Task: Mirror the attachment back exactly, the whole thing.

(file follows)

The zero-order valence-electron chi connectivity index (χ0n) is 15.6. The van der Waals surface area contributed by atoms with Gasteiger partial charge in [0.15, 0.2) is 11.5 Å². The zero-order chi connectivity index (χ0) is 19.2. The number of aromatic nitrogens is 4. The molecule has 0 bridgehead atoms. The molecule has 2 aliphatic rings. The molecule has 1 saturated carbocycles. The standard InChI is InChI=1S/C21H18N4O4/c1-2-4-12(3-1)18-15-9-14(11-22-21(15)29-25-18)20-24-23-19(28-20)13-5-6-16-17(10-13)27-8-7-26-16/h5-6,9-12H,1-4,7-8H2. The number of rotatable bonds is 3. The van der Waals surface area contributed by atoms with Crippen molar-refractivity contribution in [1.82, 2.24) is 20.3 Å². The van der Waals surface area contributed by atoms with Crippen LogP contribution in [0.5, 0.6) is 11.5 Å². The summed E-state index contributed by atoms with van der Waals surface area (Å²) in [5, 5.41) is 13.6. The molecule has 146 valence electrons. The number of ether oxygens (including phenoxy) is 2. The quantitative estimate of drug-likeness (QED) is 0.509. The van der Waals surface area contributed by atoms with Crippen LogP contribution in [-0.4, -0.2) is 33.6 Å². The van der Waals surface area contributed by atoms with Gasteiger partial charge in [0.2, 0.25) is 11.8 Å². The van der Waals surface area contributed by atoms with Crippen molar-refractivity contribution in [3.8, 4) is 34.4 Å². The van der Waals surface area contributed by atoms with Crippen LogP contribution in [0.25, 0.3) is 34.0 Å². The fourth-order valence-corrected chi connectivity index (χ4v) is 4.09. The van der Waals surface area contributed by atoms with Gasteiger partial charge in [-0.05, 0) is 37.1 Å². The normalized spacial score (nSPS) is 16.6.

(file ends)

The zero-order valence-electron chi connectivity index (χ0n) is 15.6. The van der Waals surface area contributed by atoms with Gasteiger partial charge in [0.15, 0.2) is 11.5 Å². The zero-order chi connectivity index (χ0) is 19.2. The number of aromatic nitrogens is 4. The molecule has 0 bridgehead atoms. The molecule has 2 aliphatic rings. The molecule has 1 saturated carbocycles. The standard InChI is InChI=1S/C21H18N4O4/c1-2-4-12(3-1)18-15-9-14(11-22-21(15)29-25-18)20-24-23-19(28-20)13-5-6-16-17(10-13)27-8-7-26-16/h5-6,9-12H,1-4,7-8H2. The number of rotatable bonds is 3. The van der Waals surface area contributed by atoms with Crippen molar-refractivity contribution in [1.82, 2.24) is 20.3 Å². The van der Waals surface area contributed by atoms with Crippen LogP contribution in [0.5, 0.6) is 11.5 Å². The summed E-state index contributed by atoms with van der Waals surface area (Å²) in [5, 5.41) is 13.6. The molecule has 146 valence electrons. The number of ether oxygens (including phenoxy) is 2. The quantitative estimate of drug-likeness (QED) is 0.509. The van der Waals surface area contributed by atoms with Crippen LogP contribution in [-0.4, -0.2) is 33.6 Å². The van der Waals surface area contributed by atoms with Gasteiger partial charge in [0.2, 0.25) is 11.8 Å². The van der Waals surface area contributed by atoms with Crippen molar-refractivity contribution in [3.8, 4) is 34.4 Å². The van der Waals surface area contributed by atoms with Crippen LogP contribution in [0.25, 0.3) is 34.0 Å². The fourth-order valence-corrected chi connectivity index (χ4v) is 4.09. The van der Waals surface area contributed by atoms with Gasteiger partial charge in [-0.05, 0) is 37.1 Å². The normalized spacial score (nSPS) is 16.6.